Bye, bye Stuart
St Michael South constituents ready to part ways with their representative
Amid strident calls from the Opposition Barbados Labour Party (BLP) for Prime Minister Freundel Stuart to resign over his handling of the country’s affairs, the people of his St Michael South constituency have been having their say on the issue.
Earlier today Barbados TODAY visited the Prime Minister’s constituency, to hear first-hand from the people who will ultimately determine the Prime Minister’s political fate.
With less than a year to go before general elections, the majority of residents who Barbados TODAY randomly spoke to during a drive through the urban riding said they were fed up with Stuart’s leadership and they wanted him to go.
“Things were going good for the first five years the Dees [were in power], but now things ain’t really living up for mark right now,” said Bayland resident Anthony Gay, who retired four years ago after doing various jobs, including working as a hotel cook and construction worker.
“Somehow I feel it is ten years coming up, and how things is now, I feel it is time for a change,” he told Barbados TODAY, while predicting that the economic situation would get worse before it gets better.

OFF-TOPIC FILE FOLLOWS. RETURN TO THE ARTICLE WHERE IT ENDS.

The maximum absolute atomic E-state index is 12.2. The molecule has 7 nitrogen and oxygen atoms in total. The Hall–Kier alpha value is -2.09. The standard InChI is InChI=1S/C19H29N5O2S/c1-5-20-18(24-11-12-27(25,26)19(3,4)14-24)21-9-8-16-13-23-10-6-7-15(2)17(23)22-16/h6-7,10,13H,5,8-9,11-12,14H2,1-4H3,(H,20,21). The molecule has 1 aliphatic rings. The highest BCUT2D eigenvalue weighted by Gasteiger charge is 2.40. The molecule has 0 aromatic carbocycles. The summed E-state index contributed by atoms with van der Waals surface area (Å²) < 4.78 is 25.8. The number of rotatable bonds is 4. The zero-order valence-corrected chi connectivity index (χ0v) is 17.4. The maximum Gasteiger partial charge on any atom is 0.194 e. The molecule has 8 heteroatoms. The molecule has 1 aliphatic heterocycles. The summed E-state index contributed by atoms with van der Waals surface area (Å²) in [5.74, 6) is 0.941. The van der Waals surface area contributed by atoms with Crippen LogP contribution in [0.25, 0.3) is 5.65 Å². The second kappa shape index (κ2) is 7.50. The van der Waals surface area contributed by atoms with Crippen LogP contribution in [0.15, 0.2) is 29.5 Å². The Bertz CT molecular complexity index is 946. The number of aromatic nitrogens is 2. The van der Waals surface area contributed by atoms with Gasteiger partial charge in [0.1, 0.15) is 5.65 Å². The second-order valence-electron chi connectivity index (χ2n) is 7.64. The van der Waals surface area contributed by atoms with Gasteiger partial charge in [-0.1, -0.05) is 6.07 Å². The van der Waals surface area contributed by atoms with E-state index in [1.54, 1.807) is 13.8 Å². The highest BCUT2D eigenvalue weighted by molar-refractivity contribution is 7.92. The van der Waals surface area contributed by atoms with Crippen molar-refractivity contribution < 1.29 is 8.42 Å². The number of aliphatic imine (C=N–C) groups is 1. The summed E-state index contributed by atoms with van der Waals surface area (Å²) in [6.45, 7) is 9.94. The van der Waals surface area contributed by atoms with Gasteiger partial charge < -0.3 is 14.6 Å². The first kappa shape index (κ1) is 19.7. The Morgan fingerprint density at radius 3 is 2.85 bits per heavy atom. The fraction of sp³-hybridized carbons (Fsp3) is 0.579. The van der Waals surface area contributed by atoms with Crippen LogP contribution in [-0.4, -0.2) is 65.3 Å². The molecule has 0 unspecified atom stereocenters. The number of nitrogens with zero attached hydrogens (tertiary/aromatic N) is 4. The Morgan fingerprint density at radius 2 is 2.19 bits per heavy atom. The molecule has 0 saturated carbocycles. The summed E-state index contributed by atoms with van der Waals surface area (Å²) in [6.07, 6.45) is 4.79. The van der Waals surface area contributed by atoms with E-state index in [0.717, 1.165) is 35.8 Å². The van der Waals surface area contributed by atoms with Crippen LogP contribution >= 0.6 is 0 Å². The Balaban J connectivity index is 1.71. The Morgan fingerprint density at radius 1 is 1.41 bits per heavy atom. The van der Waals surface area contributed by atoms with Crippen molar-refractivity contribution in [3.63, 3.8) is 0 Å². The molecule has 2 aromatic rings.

“It look like a lot of money spending and no one knows where the money going. The economy ain’t living up,” he said.
Gay, who also played in a musical band, lamented that money had been wasted building houses which no one was living in. He also complained that the road leading to his home was in a terrible state and in urgent need of repair.
However, he was not prepared to lay all the blame for the road conditions squarely at Stuart’s feet. He noted that the road had been in a poor state for years, pointing out that although the former BLP representative Noel Lynch had 15 years in the constituency from 1999 to 2003, “he never really do anything to this road either.
“The Dees get in and they do all in Brathwaite’s Gap, but this is part of the Prime Minister’s constituency and nutten ain’t do,” the irate constituent said.
His view was shared by other residents, many of whom predicted a bleak economic future for the country.
They were also reluctant to take Stuart’s word that there would be no devaluation of the Barbados dollar, but seemed to willingly accept the word of the international ratings agencies that “the economy ain’t going up, it going down”.
With the situation as it now stands, Melvin Brathwaite was very blunt when asked what he thought Stuart needed to do.
“I feel he should have stepped down ever since, cause we like we ain’t going any further,” the Dalkeith resident told Barbados TODAY.